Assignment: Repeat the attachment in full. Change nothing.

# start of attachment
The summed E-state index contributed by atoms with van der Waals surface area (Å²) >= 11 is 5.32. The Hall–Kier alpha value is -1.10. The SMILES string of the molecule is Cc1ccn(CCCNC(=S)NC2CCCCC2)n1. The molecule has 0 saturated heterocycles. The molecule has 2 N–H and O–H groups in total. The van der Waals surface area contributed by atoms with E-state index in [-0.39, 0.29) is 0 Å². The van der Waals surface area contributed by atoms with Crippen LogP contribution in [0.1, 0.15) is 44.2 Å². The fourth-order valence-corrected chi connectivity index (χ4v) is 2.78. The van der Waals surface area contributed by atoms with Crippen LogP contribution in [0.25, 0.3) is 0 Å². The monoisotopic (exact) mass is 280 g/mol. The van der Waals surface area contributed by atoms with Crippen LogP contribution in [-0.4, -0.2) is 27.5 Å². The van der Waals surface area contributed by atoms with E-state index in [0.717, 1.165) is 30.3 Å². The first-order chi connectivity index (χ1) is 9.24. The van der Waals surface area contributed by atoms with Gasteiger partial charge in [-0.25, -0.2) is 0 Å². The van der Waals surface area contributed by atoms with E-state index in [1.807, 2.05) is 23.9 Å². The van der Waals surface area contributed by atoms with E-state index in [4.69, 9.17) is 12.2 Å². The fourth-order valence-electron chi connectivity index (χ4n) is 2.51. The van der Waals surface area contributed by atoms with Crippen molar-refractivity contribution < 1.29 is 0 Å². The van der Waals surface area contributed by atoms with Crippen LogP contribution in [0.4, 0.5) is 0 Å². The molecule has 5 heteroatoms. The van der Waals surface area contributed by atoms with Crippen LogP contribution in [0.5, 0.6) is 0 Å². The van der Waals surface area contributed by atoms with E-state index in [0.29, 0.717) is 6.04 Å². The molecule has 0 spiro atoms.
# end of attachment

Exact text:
The summed E-state index contributed by atoms with van der Waals surface area (Å²) >= 11 is 5.32. The Hall–Kier alpha value is -1.10. The SMILES string of the molecule is Cc1ccn(CCCNC(=S)NC2CCCCC2)n1. The molecule has 0 saturated heterocycles. The molecule has 2 N–H and O–H groups in total. The van der Waals surface area contributed by atoms with E-state index in [-0.39, 0.29) is 0 Å². The van der Waals surface area contributed by atoms with Crippen LogP contribution in [0.1, 0.15) is 44.2 Å². The fourth-order valence-corrected chi connectivity index (χ4v) is 2.78. The van der Waals surface area contributed by atoms with Crippen LogP contribution in [0.25, 0.3) is 0 Å². The monoisotopic (exact) mass is 280 g/mol. The van der Waals surface area contributed by atoms with Crippen LogP contribution in [-0.4, -0.2) is 27.5 Å². The van der Waals surface area contributed by atoms with E-state index in [0.717, 1.165) is 30.3 Å². The first-order chi connectivity index (χ1) is 9.24. The van der Waals surface area contributed by atoms with Gasteiger partial charge in [-0.25, -0.2) is 0 Å². The van der Waals surface area contributed by atoms with E-state index in [1.807, 2.05) is 23.9 Å². The van der Waals surface area contributed by atoms with E-state index in [4.69, 9.17) is 12.2 Å². The fourth-order valence-electron chi connectivity index (χ4n) is 2.51. The van der Waals surface area contributed by atoms with Crippen molar-refractivity contribution < 1.29 is 0 Å². The van der Waals surface area contributed by atoms with Crippen LogP contribution in [0.4, 0.5) is 0 Å². The molecule has 5 heteroatoms. The van der Waals surface area contributed by atoms with Crippen LogP contribution in [0.5, 0.6) is 0 Å². The van der Waals surface area contributed by atoms with E-state index in [0.29, 0.717) is 6.04 Å². The molecule has 0 spiro atoms.